appropriate overall style for the team, adjusting it to meet the needs of
individual team members.
Great team leadership
is about creating the confidence in your team members to follow you by
anticipating their needs and ensuring that all that can be done to enable each
member of the team is done – so they can deliver.
An effective team leader will understand this requirement for
flexibility, evaluating their performance, examining not only their leadership
style but the appropriateness of that style. They must have the confidence to
continually ask themselves and the team, “Is there anything I can do to improve
my leadership of this team?”
Sounds complicated? Not really. Adopt the inverted hierarchy and see
yourself at the bottom of the pyramid supporting the team members and their
performance and not the other way around.
Traditional versus inverted hierarchy
 
 
With such a disposition, the management of coaching, performance, goals,
communications, up- skilling, planning and evaluation becomes the natural task
of the leader. This in turn will lead to a natural adoption of the appropriate
style of leadership for the team and its individual team members, driving
overall performance.
Finding
that balance for the team overall and meeting the individual needs of members
is a key task of team leadership. Remember it is not the team leader’s job to
do all the team tasks, rather it is to enable and support the team members to
deliver.
Are
you leading your team with the appropriate style? If your team has any characteristics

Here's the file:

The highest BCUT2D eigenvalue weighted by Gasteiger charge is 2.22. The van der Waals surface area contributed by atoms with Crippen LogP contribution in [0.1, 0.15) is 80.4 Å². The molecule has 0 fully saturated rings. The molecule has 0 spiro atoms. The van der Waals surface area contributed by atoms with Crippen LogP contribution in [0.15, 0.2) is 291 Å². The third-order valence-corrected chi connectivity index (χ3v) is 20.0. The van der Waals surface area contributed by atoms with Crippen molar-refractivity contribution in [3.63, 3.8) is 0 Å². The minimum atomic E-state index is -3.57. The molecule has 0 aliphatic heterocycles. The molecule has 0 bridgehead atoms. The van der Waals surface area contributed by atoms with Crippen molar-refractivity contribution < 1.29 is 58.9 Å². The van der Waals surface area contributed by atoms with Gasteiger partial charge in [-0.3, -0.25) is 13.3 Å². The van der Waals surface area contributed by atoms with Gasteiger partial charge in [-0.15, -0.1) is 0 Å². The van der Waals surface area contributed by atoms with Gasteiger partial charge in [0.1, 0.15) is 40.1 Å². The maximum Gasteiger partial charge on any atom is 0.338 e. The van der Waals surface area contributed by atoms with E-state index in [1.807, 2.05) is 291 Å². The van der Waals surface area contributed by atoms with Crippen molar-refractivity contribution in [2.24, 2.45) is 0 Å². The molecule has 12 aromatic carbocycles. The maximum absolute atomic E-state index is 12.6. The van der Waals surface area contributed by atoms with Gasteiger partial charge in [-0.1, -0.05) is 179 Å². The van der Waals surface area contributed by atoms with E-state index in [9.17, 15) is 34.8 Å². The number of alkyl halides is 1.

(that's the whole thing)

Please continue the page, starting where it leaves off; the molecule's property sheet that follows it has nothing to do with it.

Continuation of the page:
of the left-hand column you may need to change your leadership style.
Teams without
appropriate leadership                       Teams with
appropriate leadership
Lack or have misplaced confidence
Display confidence
Constantly seek direction
Are self-managing
Avoid decision making
Have a clear focus
Are fearful of mistakes
Have an appropriate sense of ownership
Have tenuous loyalty at best
Have loyalty to the team leader
Avoid extra effort
Go the extra mile when required
Keep quiet about bad news
Enjoy high levels of trust and openness
Find it difficult to be motivated
Tend to be more motivated
Have a sense of “flight or fight” and the accompanying stress levels
Experience high morale – will want to belong to the team
Feel frustrated
Feel valued as individuals and as a team
Are constantly threatened by attrition
Have high retention
Tend to have the few carry the many
Have an equitable division of labour
Allow poor performers to ‘get away with it’ leading to a sense of
unfairness
Do not carry poor performers
Are less effective and struggle to deliver success
Are more effective and more successful
Simon Mac Rory
is a team development specialist. He works with senior leaders to help them
discover that edge to become truly high performing. He founded The ODD Company www.theoddcompany.ie
in 2011 to deliver TDP (a cloud-based team development tool and methodology) to
the international markets. Simon operates from London with a Dublin-based
support office. He received his doctoral degree for his work on the application
of generic frameworks in organization development and is a visiting research
fellow at NBS. His new book is “Wake up and smell the coffee – the imperative
of teams” http://wakeupandsmellthecoffeebookproject.com/.